Nike has another problem. Georgetown students recently did a ‘sit-in’ in their president’s office, in anticipation of the year-end expiration of the school’s Nike contract, to highlight that Nike was the only Georgetown vendor which refused to sign onto the school’s vendor-supply standards, and that Nike still has significant problems in its overseas plants.(Georgetown’s former coach, John Thompson, Jr., has been a member of the Nike Board of Directors for 20 years, and his son, John III is the school’s current basketball coach). As reflected in Portland Biz Journal’s December 13 report, two independent groups monitoring manufacturing at Nike factories overseas have just concluded that serious labor violations still occur at those facilities, despite what Nike describes as its “unwavering” commitment to workers’ rights.

Nike needs to stop giving free junkets to fat-cat AD’s. It also needs to stop violating worker rights in its overseas factories, which is best accomplished by allowing independent monitors to continually assess working conditions at those plants. It also needs to expand the internship program it has initiated at Michigan, and apply it to other schools.

Nike Should Provide Overseas Summer Internships for Its Player-Promoters

By expanding its student summer internship program, Nike can make progress on both fronts. Sending the students who are also athletes to the overseas locations, to work with employees there, the players can insure that they are satisfied that the apparel which they promote for Nike is manufactured consistent with reasonable fair labor standards — while also, as Va Tech AD Babcock says, “learning educational lessons from a 25,000-employee factory,” while getting “cultural” exposure which will take the players “out of their comfort zones.”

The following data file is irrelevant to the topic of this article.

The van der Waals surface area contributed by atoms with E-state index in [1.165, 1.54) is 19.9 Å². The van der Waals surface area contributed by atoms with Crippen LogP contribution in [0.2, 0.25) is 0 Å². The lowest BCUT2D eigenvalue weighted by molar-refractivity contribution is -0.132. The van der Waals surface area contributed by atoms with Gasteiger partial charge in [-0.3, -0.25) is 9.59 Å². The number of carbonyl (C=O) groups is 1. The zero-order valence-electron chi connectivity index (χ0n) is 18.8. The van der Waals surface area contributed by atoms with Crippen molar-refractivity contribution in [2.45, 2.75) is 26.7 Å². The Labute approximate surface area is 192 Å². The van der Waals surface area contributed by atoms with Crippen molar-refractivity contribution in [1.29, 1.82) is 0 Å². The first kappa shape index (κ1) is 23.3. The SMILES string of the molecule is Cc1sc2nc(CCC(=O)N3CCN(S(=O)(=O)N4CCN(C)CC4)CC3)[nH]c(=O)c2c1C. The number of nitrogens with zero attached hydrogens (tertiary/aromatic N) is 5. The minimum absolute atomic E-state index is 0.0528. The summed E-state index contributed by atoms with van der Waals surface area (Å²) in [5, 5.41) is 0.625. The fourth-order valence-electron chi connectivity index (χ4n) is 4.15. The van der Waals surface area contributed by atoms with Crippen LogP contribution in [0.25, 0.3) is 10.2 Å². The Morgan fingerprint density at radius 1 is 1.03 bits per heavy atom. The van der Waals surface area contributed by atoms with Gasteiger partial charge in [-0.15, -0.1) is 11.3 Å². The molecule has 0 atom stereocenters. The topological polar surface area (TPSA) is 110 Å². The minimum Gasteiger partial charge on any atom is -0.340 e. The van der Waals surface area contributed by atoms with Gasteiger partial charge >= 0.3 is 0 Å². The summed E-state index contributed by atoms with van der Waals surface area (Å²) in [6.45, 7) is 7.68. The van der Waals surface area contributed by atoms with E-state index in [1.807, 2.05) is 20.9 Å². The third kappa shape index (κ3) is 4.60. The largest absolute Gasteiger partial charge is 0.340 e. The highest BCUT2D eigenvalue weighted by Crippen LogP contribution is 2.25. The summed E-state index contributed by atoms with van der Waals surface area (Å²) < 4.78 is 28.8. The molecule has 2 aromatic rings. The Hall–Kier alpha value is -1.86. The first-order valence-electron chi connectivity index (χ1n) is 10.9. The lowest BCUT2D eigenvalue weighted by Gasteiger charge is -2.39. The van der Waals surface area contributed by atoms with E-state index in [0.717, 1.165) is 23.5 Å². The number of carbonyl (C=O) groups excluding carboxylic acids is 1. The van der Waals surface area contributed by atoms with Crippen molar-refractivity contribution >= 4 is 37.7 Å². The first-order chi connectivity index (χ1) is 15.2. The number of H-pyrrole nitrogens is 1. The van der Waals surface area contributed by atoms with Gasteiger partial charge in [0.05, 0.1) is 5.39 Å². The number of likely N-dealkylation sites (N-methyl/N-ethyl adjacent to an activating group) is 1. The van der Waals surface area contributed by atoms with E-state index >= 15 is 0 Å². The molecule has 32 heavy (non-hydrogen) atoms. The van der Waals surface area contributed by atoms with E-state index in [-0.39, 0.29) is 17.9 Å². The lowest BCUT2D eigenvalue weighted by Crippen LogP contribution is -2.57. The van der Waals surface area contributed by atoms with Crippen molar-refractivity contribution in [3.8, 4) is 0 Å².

One of the three summer internships funded by Nike’s Michigan contract should be filled by All-American football player  Jourdan Lewis, to allow him to intern at, for example, Nike’s Hansae factory. (Nike calls them ‘contract-partners, since Nike owns no factories.) If an AD can benefit from seeing the site where shoes and apparel worn by his school’s athletes are manufactured, imagine the benefit to Nike’s actual apparel-promoters — the players — from visiting with the factory workers who make that apparel.

Send Nike’s Most Valuable Promoters on Vietnam Factory Internships

So I will suggest here, a cast of college player-promoters who should be sent on Nike-funded summer 2017 internships to Hansae, Vietnam (with $15,000 stipends,and expenses paid by Nike.) These players not only all play for school which all receive millions annually from Nike to require that their playerss promote for Nike; in their role as ‘star’ performers, they are some of Nike’s Most Valuable Promoters:

Michigan’s Jourdan Lewis

Ohio State’s Curtis Samuel

Texas’ D’Onta Foreman

Va Tech’s Jerod Evans

Iowa State’s Allen Lazard

Oregon State’s Devin Chappell

Georgetown’s L.J.Leap

Nike needs to stop the pay-off junkets to the AD’s who negotiate with Nike, and use the money saved to fund overseas educational internships for its player-promoters, while also promoting protections for its overseas workers.

Copyright Wm Wilson 2017

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About brewonsouthu

Michigan and Big Ten fan, former lawyer, with interest in college sports and NCAA oversight and decisions, and sports generally.